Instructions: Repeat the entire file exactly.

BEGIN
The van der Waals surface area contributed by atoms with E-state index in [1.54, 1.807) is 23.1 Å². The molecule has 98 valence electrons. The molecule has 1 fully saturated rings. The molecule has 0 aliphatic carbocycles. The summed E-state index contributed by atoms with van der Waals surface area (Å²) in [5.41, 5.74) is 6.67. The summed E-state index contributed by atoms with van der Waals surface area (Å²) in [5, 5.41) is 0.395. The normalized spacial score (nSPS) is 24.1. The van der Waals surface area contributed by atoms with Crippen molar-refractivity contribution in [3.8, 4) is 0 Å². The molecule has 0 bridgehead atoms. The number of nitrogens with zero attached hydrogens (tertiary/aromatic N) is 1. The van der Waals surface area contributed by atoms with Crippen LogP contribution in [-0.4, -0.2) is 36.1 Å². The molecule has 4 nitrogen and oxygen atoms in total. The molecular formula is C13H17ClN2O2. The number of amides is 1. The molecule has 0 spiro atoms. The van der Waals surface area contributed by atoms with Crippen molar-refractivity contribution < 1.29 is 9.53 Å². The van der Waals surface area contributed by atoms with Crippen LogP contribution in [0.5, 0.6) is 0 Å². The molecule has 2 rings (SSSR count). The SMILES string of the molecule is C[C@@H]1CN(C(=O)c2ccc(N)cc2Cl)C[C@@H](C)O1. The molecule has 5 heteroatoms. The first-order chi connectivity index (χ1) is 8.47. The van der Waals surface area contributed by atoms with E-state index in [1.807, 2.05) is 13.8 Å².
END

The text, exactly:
The van der Waals surface area contributed by atoms with E-state index in [1.54, 1.807) is 23.1 Å². The molecule has 98 valence electrons. The molecule has 1 fully saturated rings. The molecule has 0 aliphatic carbocycles. The summed E-state index contributed by atoms with van der Waals surface area (Å²) in [5.41, 5.74) is 6.67. The summed E-state index contributed by atoms with van der Waals surface area (Å²) in [5, 5.41) is 0.395. The normalized spacial score (nSPS) is 24.1. The van der Waals surface area contributed by atoms with Crippen molar-refractivity contribution in [3.8, 4) is 0 Å². The molecule has 0 bridgehead atoms. The number of nitrogens with zero attached hydrogens (tertiary/aromatic N) is 1. The van der Waals surface area contributed by atoms with Crippen LogP contribution in [-0.4, -0.2) is 36.1 Å². The molecule has 4 nitrogen and oxygen atoms in total. The molecular formula is C13H17ClN2O2. The number of amides is 1. The molecule has 0 spiro atoms. The van der Waals surface area contributed by atoms with Crippen molar-refractivity contribution < 1.29 is 9.53 Å². The van der Waals surface area contributed by atoms with Crippen LogP contribution in [0.5, 0.6) is 0 Å². The molecule has 2 rings (SSSR count). The SMILES string of the molecule is C[C@@H]1CN(C(=O)c2ccc(N)cc2Cl)C[C@@H](C)O1. The molecule has 5 heteroatoms. The first-order chi connectivity index (χ1) is 8.47. The van der Waals surface area contributed by atoms with E-state index in [1.807, 2.05) is 13.8 Å².